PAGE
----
3.1: The Giant Panda
A giant panda lives in a zoo. What does the point on the graph tell you about the panda?
Giant Panda 2 Copyright Owner: Sheila Lau (Own Work) License: Public Domain Via: Wikimedia Commons
Let’s investigate points in scatter plots.
A giant panda lives in a zoo. What does the point on the graph tell you about the panda?
Giant Panda 2 Copyright Owner: Sheila Lau (Own Work) License: Public Domain Via: Wikimedia Commons
The table shows the weight and fuel efficiency of 18 different cars.
car | weight (kg) | fuel efficiency (mpg) |
---|---|---|
A | $1,\!549$ | 25 |
B | $1,\!610$ | 20 |
C | $1,\!737$ | 21 |
D | $1,\!777$ | 20 |
E | $1,\!486$ | 23 |
F | $1,\!962$ | 16 |
G | $2,\!384$ | 16 |
H | $1,\!957$ | 19 |
I | $2,\!212$ | 16 |
J | $1,\!115$ | 29 |
K | $2,\!068$ | 18 |
L | $1,\!663$ | 19 |
M | $2,\!216$ | 18 |
N | $1,\!432$ | 25 |
O | $1,\!987$ | 18 |
P | $1,\!580$ | 26 |
Q | $1,\!234$ | 30 |
R | $1,\!656$ | 23 |
The data points in the table are shown in this scatter plot.
You can hide the expressions list using the double arrow. You can click on a point to see its coordinates.
Which point in the scatter plot represents Car L’s measurements? Drag the circle around the correct point.
What is the fuel efficiency of the car with the greatest weight?
What is the weight of the car with the greatest fuel efficiency?
Car S weighs 1,912 kilograms and gets 16 miles per gallon. On the scatter plot, plot a point that represents Car S’s measurements.
Cars N and O, shown in the scatter plot, are made by the same company. Compare their weights and fuel efficiencies. Does anything surprise you about these cars?
A different company makes Cars F and G. Compare their weights and fuel efficiencies. Does anything surprise you about these cars?
After a board game competition, the tournament director collects 50 dice from the games played and rolls each one until he gets bored and tries a different one. The scatter plot shows the number of times he rolled each die and the number of 6s that resulted during those rolls.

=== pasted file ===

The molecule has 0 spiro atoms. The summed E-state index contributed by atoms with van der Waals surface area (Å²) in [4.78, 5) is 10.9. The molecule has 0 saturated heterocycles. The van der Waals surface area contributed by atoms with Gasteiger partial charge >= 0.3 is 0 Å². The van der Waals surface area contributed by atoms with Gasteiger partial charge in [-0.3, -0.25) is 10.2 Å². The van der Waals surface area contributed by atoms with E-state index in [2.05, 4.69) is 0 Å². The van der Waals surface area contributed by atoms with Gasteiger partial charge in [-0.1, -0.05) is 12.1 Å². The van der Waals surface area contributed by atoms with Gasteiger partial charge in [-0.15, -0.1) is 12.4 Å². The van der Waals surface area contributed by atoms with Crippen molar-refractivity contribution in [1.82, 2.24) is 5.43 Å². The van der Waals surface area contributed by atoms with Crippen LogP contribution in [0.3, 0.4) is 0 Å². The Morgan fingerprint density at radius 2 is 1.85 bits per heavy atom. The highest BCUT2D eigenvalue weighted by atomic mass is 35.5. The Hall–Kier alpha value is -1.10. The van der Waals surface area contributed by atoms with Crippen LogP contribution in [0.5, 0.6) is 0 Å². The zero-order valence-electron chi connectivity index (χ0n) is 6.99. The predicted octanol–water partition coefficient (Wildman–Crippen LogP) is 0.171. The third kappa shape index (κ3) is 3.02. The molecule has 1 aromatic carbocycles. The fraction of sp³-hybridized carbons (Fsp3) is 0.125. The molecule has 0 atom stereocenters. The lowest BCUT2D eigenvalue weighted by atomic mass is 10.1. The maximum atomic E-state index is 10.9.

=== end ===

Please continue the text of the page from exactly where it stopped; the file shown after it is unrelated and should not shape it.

A clothing store keeps track of the average monthly temperature in degrees Celsius and coat sales in dollars.
temperature (degrees Celsius) | coat sales (dollars) | |
---|---|---|
Row 1 | -5 | 1,550 |
Row 2 | -3 | 1,340 |
Row 3 | 3 | 1,060 |
Row 4 | 8 | 1,070 |
Row 5 | 15 | 680 |
Row 6 | 21 | 490 |
Row 7 | 23 | 410 |
Row 8 | 21 | 510 |
Row 9 | 17 | 600 |
Row 10 | 11 | 740 |
Row 11 | 6 | 940 |
Row 12 | -2 | 1,390 |
Scatter plots show two measurements for each individual from a group. For example, this scatter plot shows the weight and height for each dog from a group of 25 dogs.
We can see that the tallest dogs are 27 inches, and that one of those tallest dogs weighs about 75 pounds while the other weighs about 110 pounds. This shows us that dog weight is not a function of dog height because there would be two different outputs for the same input. But we can see a general trend: Taller dogs tend to weigh more than shorter dogs. There are exceptions. For example, there is a dog that is 18 inches tall and weighs over 50 pounds, and there is another dog that is 21 inches tall but weighs less than 30 pounds.
When we collect data by measuring attributes like height, weight, area, or volume, we call the data numerical data (or measurement data), and we say that height, weight, area, or volume is a numerical variable. Upcoming lessons will discuss how to identify and describe trends in data that has been collected.